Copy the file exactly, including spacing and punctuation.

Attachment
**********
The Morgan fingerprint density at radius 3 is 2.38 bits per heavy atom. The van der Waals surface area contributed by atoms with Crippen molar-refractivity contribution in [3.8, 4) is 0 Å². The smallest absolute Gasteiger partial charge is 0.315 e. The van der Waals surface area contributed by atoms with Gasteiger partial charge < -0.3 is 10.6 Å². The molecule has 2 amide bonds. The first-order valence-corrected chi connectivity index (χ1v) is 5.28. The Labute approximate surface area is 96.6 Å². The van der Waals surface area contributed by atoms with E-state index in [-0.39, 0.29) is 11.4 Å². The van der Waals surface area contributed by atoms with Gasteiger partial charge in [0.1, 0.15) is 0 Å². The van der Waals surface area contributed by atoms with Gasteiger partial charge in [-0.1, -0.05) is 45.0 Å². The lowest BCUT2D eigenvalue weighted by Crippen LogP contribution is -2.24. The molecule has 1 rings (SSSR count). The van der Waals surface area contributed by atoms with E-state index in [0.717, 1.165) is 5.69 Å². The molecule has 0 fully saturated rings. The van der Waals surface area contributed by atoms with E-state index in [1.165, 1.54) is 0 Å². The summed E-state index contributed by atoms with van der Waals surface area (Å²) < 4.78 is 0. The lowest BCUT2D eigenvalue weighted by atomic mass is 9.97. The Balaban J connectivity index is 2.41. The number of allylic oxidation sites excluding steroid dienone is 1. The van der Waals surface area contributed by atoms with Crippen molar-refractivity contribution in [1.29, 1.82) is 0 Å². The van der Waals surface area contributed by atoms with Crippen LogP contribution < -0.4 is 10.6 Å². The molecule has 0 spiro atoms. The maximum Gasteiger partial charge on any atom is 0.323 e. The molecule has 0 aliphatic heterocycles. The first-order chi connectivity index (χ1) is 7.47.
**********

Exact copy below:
The Morgan fingerprint density at radius 3 is 2.38 bits per heavy atom. The van der Waals surface area contributed by atoms with Crippen molar-refractivity contribution in [3.8, 4) is 0 Å². The smallest absolute Gasteiger partial charge is 0.315 e. The van der Waals surface area contributed by atoms with Gasteiger partial charge < -0.3 is 10.6 Å². The molecule has 2 amide bonds. The first-order valence-corrected chi connectivity index (χ1v) is 5.28. The Labute approximate surface area is 96.6 Å². The van der Waals surface area contributed by atoms with E-state index in [-0.39, 0.29) is 11.4 Å². The van der Waals surface area contributed by atoms with Gasteiger partial charge in [0.1, 0.15) is 0 Å². The van der Waals surface area contributed by atoms with Gasteiger partial charge in [-0.1, -0.05) is 45.0 Å². The lowest BCUT2D eigenvalue weighted by Crippen LogP contribution is -2.24. The molecule has 1 rings (SSSR count). The van der Waals surface area contributed by atoms with E-state index in [0.717, 1.165) is 5.69 Å². The molecule has 0 fully saturated rings. The van der Waals surface area contributed by atoms with E-state index in [1.165, 1.54) is 0 Å². The summed E-state index contributed by atoms with van der Waals surface area (Å²) < 4.78 is 0. The lowest BCUT2D eigenvalue weighted by atomic mass is 9.97. The Balaban J connectivity index is 2.41. The number of allylic oxidation sites excluding steroid dienone is 1. The van der Waals surface area contributed by atoms with Crippen molar-refractivity contribution in [1.29, 1.82) is 0 Å². The van der Waals surface area contributed by atoms with Crippen LogP contribution < -0.4 is 10.6 Å². The molecule has 0 spiro atoms. The maximum Gasteiger partial charge on any atom is 0.323 e. The molecule has 0 aliphatic heterocycles. The first-order chi connectivity index (χ1) is 7.47.